Nobbys search: Australian adventure ends in tragedy after international student is swept away in large surf

AUSTRALIA was meant to be the gift of a lifetime for Mohsin Awan.

The young Pakistani man crossed the world to Newcastle six months ago, embracing all that the region had to offer: he joined a cricket club, knuckled down in his studies at the University of Newcastle and enjoyed day trips in the picturesque Hunter Valley.

The 23-year-old's Australian adventure turned to tragedy on Sunday night, after he was swept away in rough surf at Nobbys Beach.

Authorities now fear the worst for Mr Awan, who was last seen taking photographs with a friend in the rock-ringed area known as Soldiers Baths, at the southern edge of the beach.

With an extensive search effort between Nobbys and Dudley beaches yet to find Mr Awan on Monday, senior police now describe the operation as a "retrieval", and have notified the High Commission for Pakistan as the search enters its third day.

A group of Mr Awan's devastated friends were gathered at Nobbys on Monday afternoon as emergency services desperately scoured the water in front of them.

They said they prayed for their friend to be found safe.

"We still have hope," said Bilal Akram, who played alongside Mr Awan at the Birmingham Gardens Cricket Club.

"He's a really lovely, friendly guy - we need to find him and pray that he is found."

Mudasar Zahid came to admire Mr Awan over a short period of time and said the 23-year-old business student was respected by many for his friendship and intelligence.

HOPE: Bilal Akram, centre, with other friends of missing University of Newcastle student Mohsin Awan. Picture: Marina Neil

HOPE: Bilal Akram, centre, with other friends of missing University of Newcastle student Mohsin Awan. Picture: Marina Neil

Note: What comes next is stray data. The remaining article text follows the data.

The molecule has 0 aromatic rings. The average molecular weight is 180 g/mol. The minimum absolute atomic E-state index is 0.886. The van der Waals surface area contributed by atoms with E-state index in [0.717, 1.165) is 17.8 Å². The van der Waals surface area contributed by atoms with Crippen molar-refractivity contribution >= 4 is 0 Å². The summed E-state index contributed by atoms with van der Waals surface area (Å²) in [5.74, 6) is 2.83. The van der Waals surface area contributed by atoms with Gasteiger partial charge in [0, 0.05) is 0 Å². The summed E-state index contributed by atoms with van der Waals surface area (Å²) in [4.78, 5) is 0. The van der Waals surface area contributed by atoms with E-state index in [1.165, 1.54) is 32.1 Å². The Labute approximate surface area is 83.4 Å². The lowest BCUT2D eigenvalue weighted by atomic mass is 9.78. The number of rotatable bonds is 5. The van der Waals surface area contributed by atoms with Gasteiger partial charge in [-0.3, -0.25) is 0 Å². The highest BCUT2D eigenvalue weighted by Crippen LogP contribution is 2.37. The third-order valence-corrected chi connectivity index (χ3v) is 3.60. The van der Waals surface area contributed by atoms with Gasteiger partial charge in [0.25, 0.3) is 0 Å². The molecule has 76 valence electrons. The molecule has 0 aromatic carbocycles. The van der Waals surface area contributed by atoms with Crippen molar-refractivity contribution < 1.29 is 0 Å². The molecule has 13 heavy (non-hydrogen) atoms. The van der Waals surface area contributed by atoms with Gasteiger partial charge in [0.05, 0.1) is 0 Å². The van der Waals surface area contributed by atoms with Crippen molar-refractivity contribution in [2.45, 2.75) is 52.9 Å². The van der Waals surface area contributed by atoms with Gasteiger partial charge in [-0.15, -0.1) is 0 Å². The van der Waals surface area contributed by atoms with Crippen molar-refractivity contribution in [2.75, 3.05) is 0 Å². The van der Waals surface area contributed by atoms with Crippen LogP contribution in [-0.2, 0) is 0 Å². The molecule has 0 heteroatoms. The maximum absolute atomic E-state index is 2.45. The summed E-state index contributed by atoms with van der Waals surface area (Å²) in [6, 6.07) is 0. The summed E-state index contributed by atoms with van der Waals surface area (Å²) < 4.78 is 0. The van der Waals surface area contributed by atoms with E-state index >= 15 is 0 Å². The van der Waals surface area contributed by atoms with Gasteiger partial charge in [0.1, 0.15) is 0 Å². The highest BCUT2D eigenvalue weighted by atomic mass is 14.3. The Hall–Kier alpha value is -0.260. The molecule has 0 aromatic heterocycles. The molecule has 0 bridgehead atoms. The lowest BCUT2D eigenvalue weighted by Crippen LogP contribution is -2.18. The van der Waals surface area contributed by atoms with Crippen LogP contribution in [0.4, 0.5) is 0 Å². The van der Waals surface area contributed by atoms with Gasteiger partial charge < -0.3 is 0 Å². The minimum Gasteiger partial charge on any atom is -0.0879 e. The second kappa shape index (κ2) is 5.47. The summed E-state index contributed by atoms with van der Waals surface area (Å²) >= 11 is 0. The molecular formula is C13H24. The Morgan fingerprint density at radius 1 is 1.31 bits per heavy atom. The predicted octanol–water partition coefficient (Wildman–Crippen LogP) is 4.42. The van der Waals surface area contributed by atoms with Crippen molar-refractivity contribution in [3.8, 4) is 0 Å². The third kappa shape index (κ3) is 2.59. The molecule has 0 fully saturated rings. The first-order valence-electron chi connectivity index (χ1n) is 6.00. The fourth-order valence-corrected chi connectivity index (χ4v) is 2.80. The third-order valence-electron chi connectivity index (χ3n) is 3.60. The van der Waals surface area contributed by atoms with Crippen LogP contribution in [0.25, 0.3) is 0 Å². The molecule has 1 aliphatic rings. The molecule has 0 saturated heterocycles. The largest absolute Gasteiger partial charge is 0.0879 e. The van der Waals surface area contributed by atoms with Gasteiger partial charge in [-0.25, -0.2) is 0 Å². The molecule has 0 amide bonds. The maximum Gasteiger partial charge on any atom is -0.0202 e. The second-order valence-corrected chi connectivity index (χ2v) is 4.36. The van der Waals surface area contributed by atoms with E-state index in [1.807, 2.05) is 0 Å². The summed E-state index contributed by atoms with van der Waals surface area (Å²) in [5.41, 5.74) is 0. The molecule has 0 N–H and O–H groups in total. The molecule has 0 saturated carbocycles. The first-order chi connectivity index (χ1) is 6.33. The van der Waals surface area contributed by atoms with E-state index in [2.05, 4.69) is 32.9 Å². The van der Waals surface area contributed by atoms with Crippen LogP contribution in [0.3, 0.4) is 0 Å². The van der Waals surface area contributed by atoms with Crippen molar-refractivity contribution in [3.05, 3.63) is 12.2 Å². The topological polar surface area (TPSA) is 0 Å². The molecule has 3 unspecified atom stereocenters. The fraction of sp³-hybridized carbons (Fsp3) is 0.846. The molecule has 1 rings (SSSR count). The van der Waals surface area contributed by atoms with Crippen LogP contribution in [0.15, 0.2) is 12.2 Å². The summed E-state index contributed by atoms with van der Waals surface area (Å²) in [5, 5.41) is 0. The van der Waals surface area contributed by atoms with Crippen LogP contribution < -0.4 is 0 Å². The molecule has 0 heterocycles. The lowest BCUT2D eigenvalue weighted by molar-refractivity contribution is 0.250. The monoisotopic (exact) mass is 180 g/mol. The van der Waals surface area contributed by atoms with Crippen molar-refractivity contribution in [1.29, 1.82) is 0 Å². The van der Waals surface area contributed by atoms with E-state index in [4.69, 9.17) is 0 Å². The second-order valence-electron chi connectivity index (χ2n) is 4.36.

"He was really talkative, his classmates told me he was always making conversation with them," he said.

"He was a really, really nice guy. We didn't know him for long, but still we are missing him.

"It's tragic."

Mr Awan's parents, who live in the Pakistani city of Lahore, were told of their son's disappearance on Monday.

"They're in shock," Mr Akram said.

Lifeguards, Marine Rescue and the Westpac Rescue Helicopter concentrated much of Monday's search near Newcastle Ocean Baths, but the strength of the current saw sweeps as far as Dudley Beach.

Witnesses said Mr Awan and a friend, also 23, became caught in a rip after being swept from the rocks in large surf.

Holly Davidson, a worker at Swell kiosk at the pavilion, said everyone scrambled to help after the men after they were spotted panicking and fully clothed in the water shortly before 7pm.

Ms Davidson said swimmers and a surfer went to rescue the duo, but were only able to pull one of the men back.

"Those guys were amazing, they put their lives at risk, they jumped out into the rip," she said.

"They tried to get him but unfortunately he'd been dragged out quite far so they couldn't get to him.

"A man went out to try and get him but he just couldn't get there."

Ms Davidson said the ocean looked deceptively serene on Sunday.

"It was very low tide, lots of rips," she said.

"It looked quite calm until the big waves came over. It was just a big wave that picked them up and took them out."

Tony Leacy, an ex-firefighter who was at Nobbys as the emergency unfolded, said he saw the two men taking photographs by the water's edge before being washed out into the surf.

"They were probably about up to their knees in the water taking selfies and the next thing they were being washed across the beach," he said.

"One of them, the bigger guy, managed to grab onto the rocks but the other guy couldn't make it. He was only a few metres away from the rocks but you could tell neither of them could swim."

Veteran lifeguard Warren Smith said even strong swimmers could be caught out by Nobbys' strong rips, undertows and "big horseshoe" of rocks and ledges.

However, the now-retired Mr Smith said it was rare for to be a drowning at the iconic beach despite the challenging conditions.

"When you don't have lifeguards on duty and people get caught in those situations, it's terrible," he said.

"No one would have thought that was going to happen. I feel very sorry for the family."

Marine Rescue Newcastle Unit Commander Ron Calman said search efforts had so far been hampered by choppy water.

"The vision on the water is pretty limited," he said. "Where he's found all depends on the wind and currents."

The search resumed at 7am on Tuesday.

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